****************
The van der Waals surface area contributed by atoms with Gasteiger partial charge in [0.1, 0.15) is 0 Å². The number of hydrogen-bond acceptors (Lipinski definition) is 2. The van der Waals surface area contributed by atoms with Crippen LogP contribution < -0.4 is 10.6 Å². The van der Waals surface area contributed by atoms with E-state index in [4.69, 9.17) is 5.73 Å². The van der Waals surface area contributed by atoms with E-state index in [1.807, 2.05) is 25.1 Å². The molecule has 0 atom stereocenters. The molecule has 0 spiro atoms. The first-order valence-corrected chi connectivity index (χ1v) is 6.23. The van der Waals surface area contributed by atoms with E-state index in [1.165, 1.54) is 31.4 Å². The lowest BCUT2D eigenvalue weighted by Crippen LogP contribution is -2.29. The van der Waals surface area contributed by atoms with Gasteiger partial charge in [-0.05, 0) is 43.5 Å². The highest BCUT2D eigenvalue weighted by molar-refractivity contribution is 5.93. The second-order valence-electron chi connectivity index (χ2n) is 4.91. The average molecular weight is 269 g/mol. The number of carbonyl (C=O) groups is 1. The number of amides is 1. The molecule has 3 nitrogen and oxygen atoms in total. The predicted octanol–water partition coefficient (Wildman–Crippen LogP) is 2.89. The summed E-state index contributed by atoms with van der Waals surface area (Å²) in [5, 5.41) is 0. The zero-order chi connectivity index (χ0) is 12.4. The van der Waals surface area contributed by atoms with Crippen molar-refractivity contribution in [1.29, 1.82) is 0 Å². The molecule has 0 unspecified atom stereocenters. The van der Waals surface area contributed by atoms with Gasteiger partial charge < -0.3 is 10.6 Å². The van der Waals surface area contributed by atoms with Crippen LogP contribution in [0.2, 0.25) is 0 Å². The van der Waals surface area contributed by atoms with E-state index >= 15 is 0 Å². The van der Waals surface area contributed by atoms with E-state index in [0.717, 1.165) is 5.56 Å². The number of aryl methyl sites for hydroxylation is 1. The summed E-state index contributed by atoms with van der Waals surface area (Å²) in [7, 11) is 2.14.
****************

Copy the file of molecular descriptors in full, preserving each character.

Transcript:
The van der Waals surface area contributed by atoms with Gasteiger partial charge in [0.1, 0.15) is 0 Å². The number of hydrogen-bond acceptors (Lipinski definition) is 2. The van der Waals surface area contributed by atoms with Crippen LogP contribution < -0.4 is 10.6 Å². The van der Waals surface area contributed by atoms with E-state index in [4.69, 9.17) is 5.73 Å². The van der Waals surface area contributed by atoms with E-state index in [1.807, 2.05) is 25.1 Å². The molecule has 0 atom stereocenters. The molecule has 0 spiro atoms. The first-order valence-corrected chi connectivity index (χ1v) is 6.23. The van der Waals surface area contributed by atoms with E-state index in [1.165, 1.54) is 31.4 Å². The lowest BCUT2D eigenvalue weighted by Crippen LogP contribution is -2.29. The van der Waals surface area contributed by atoms with Gasteiger partial charge in [-0.05, 0) is 43.5 Å². The highest BCUT2D eigenvalue weighted by molar-refractivity contribution is 5.93. The second-order valence-electron chi connectivity index (χ2n) is 4.91. The average molecular weight is 269 g/mol. The number of carbonyl (C=O) groups is 1. The number of amides is 1. The molecule has 3 nitrogen and oxygen atoms in total. The predicted octanol–water partition coefficient (Wildman–Crippen LogP) is 2.89. The summed E-state index contributed by atoms with van der Waals surface area (Å²) in [5, 5.41) is 0. The zero-order chi connectivity index (χ0) is 12.4. The van der Waals surface area contributed by atoms with Crippen molar-refractivity contribution in [1.29, 1.82) is 0 Å². The molecule has 0 unspecified atom stereocenters. The van der Waals surface area contributed by atoms with Gasteiger partial charge < -0.3 is 10.6 Å². The van der Waals surface area contributed by atoms with Crippen LogP contribution in [0.2, 0.25) is 0 Å². The van der Waals surface area contributed by atoms with E-state index >= 15 is 0 Å². The van der Waals surface area contributed by atoms with E-state index in [0.717, 1.165) is 5.56 Å². The number of aryl methyl sites for hydroxylation is 1. The summed E-state index contributed by atoms with van der Waals surface area (Å²) in [7, 11) is 2.14.